A West Midlands Police chief defended the issuing of 671 Covid fines in ten weeks and said: “It’s our responsibility to take action.”
Assistant Chief Constable Chris Todd revealed the number of fixed penalty notices handed out to the public for breaches since the second lockdown in November.
They included 596 for crowd gathering offences, including £200 fines for Birmingham pub bombings campaigners.
Northfield MP Gary Sambrook and Nicola Richards, who represents West Bromwich East, have written to Chief Constable Dave Thompson to protest against those fixed penalties – labelling them ‘morally wrong’.
Julie Hambleton, whose sister Maxine died in the November 1974 attack, was among the six fined following a Convoy for Justice gathering on November 21. The event was held on the 46th anniversary of the Birmingham pub bombings.
In a statement Mr Todd said: “A number of fixed penalty notices were issued following a gathering outside West Midlands Police headquarters on 21 November.
“Following a review, the people present were found to be in breach of regulation nine of coronavirus legislation. This relates to gatherings of more than two people in a public place.”
He added: “We were given advanced notice of a planned convoy of vehicles in Birmingham on 21 November. After liaising with the organisers this was reviewed and not deemed to be in breach of the legislation.
“The organisers were made aware that any gathering would be in breach of lockdown two regulations unless exemptions applied.
“The convoy set off as planned and later paused in Bromsgrove Street, where there was a gathering on foot.
“We spoke to the people present and reminded them that such gatherings were in breach of regulations. They left a little while later and so no further action was taken.
“However, a short time later members of the same group gathered again outside West Midlands Police headquarters, in breach of lockdown regulations.
“Approximately 20 people gathered for around 15 minutes before leaving.
“On the day, we were responding to the spontaneous nature of these gatherings, their intention to gather was not communicated in advance. If this had been known, a different policing response would have been in place.
“Officers present on the day tried to engage and explain on the day. Following a review of the evidence and circumstances it has been decided that enforcement action is appropriate.
“We have since conducted a proportionate investigation and as part of this we’ve been seeking to identify those who were breaching the rules at the gathering.
“Having reviewed the nature and scale of the gatherings in Bromsgrove Street and outside Lloyd House and have been able to identify seven people that were present. They have been issued with a £200 fixed penalty notice.”
The officer also defended other fines issues in the Black Country since lockdown in November.
“We have also taken action against people at a protest in Wolverhampton the week before (14 November). 12 people were arrested and issued with fixed penalty notices,” he said.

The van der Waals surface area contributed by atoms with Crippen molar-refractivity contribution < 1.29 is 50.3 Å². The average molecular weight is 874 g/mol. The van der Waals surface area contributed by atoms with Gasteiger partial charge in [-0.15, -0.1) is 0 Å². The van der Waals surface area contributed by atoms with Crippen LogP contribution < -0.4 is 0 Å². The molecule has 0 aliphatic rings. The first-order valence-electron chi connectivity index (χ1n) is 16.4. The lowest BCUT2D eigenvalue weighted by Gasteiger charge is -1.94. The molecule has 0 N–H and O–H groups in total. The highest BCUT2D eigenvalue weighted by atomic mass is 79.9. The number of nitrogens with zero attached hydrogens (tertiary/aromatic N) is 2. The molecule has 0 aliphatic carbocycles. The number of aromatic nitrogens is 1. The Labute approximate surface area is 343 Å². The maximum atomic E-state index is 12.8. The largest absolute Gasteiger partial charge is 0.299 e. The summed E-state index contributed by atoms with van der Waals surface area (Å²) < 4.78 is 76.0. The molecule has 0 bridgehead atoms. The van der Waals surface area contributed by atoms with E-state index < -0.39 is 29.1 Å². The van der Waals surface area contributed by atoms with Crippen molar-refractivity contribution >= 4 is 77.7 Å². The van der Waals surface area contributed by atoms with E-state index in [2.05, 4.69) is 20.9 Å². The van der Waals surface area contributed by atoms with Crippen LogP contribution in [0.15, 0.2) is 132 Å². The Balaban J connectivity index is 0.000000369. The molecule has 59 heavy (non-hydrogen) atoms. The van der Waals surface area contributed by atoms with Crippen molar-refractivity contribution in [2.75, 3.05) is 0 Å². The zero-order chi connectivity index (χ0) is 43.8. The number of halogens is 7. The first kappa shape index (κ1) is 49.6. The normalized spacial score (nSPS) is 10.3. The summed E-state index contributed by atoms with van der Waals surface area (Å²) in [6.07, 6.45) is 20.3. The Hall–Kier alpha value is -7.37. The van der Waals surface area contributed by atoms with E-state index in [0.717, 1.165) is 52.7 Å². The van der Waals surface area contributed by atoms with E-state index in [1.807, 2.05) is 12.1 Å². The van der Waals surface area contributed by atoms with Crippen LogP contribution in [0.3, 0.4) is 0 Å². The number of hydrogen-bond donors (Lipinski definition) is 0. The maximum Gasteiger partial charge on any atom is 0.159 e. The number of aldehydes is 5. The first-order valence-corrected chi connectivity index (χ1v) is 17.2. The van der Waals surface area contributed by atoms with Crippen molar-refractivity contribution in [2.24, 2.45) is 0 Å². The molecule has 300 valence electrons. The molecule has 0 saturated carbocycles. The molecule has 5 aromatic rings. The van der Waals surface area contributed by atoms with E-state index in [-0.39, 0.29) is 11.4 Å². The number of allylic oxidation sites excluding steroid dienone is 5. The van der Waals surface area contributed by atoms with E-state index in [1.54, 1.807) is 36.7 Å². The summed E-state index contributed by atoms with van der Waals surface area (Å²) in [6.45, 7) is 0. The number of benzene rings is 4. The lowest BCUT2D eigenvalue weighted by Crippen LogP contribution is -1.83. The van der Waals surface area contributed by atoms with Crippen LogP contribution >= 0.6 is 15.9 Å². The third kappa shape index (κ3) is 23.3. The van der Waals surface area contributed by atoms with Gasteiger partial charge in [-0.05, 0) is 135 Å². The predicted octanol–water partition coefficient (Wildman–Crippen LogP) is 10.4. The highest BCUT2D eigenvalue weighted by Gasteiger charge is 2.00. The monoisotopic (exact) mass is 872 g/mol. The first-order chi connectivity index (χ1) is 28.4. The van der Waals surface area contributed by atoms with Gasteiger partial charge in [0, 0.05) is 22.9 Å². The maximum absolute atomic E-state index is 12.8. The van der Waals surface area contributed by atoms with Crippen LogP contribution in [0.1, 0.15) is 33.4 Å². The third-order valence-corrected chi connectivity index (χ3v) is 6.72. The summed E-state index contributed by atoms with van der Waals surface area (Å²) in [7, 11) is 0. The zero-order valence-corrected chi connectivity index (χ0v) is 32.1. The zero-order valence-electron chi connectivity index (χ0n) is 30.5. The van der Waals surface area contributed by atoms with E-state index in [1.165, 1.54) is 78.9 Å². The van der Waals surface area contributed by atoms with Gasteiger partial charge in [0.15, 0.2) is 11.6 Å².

“We’re also currently investigating after a rally in West Bromwich last month, (12 December) where 1000 directions to leave and three fixed penalty notices were issued.
“We accept the right to freedom of expression and peaceful protest is a key part of any democracy.
“However, coronavirus remains a deadly disease and there are still restrictions in place to prevent its spread.”
The statement continued: “We assess and carefully balance the regulations and individual freedom against the current lockdown restrictions, working with the organisers of such events.
“We continue to encourage people to comply with the regulations to keep everyone as safe as possible. If there are breaches it’s our responsibility to take action.
“We issued 671 fixed penalty notices for breaches during lockdown two, of which 596 were for gathering offences.”
Mr Todd added: “With regards to other protests from earlier last year, it’s worth recognising that the legislation has changed slightly since then, as has the national approach to policing through the pandemic.
“Our policing style has evolved because infection rates have continued to rise since lockdown two and we therefore seek to enforce breaches quicker than we previously have.”
In a letter to Chief Constable Sir Dave Thompson the MP shad asked for the pub bombings fines to be reconsidered as the campaigners had been “singled out.”
The letter said: “It is deeply concerning and morally 2wrong to fine the victims’ families of a terrorist attack who are campaigning for justice.
“While mass protests have been allowed to go unchecked through our city throughout the year. This is an inconsistent approach and from the outside incredibly bias.
“It was right that police have powers to enforce compliance during the pandemic, but they should be used ‘proportionately and consistently.’
“It is clear that is not happening in the West Midlands.”